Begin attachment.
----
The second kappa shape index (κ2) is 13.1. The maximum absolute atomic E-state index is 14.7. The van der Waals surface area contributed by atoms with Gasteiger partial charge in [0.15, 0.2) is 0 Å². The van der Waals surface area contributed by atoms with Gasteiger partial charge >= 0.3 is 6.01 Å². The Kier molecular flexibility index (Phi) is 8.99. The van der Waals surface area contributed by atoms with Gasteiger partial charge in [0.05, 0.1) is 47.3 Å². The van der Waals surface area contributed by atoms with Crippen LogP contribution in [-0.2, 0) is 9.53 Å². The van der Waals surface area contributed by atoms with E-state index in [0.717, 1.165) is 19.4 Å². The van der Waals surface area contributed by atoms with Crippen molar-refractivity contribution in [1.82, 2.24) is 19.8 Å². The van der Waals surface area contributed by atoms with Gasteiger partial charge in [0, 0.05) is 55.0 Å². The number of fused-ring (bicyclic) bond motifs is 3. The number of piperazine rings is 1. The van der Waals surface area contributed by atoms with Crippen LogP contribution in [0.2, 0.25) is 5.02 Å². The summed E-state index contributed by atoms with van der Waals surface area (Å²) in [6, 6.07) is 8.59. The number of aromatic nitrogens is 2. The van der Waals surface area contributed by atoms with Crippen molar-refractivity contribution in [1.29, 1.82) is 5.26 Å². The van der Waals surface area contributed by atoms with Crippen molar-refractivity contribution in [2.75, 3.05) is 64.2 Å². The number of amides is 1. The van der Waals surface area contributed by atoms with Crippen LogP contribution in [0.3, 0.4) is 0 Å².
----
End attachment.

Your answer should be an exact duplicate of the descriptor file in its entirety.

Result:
The second kappa shape index (κ2) is 13.1. The maximum absolute atomic E-state index is 14.7. The van der Waals surface area contributed by atoms with Gasteiger partial charge in [0.15, 0.2) is 0 Å². The van der Waals surface area contributed by atoms with Gasteiger partial charge >= 0.3 is 6.01 Å². The Kier molecular flexibility index (Phi) is 8.99. The van der Waals surface area contributed by atoms with Gasteiger partial charge in [0.05, 0.1) is 47.3 Å². The van der Waals surface area contributed by atoms with Crippen LogP contribution in [-0.2, 0) is 9.53 Å². The van der Waals surface area contributed by atoms with E-state index in [0.717, 1.165) is 19.4 Å². The van der Waals surface area contributed by atoms with Crippen molar-refractivity contribution in [1.82, 2.24) is 19.8 Å². The van der Waals surface area contributed by atoms with Gasteiger partial charge in [0, 0.05) is 55.0 Å². The number of fused-ring (bicyclic) bond motifs is 3. The number of piperazine rings is 1. The van der Waals surface area contributed by atoms with Crippen LogP contribution in [0.2, 0.25) is 5.02 Å². The summed E-state index contributed by atoms with van der Waals surface area (Å²) in [6, 6.07) is 8.59. The number of aromatic nitrogens is 2. The van der Waals surface area contributed by atoms with Crippen molar-refractivity contribution in [1.29, 1.82) is 5.26 Å². The van der Waals surface area contributed by atoms with Crippen molar-refractivity contribution in [2.75, 3.05) is 64.2 Å². The number of amides is 1. The van der Waals surface area contributed by atoms with Crippen LogP contribution in [0.3, 0.4) is 0 Å².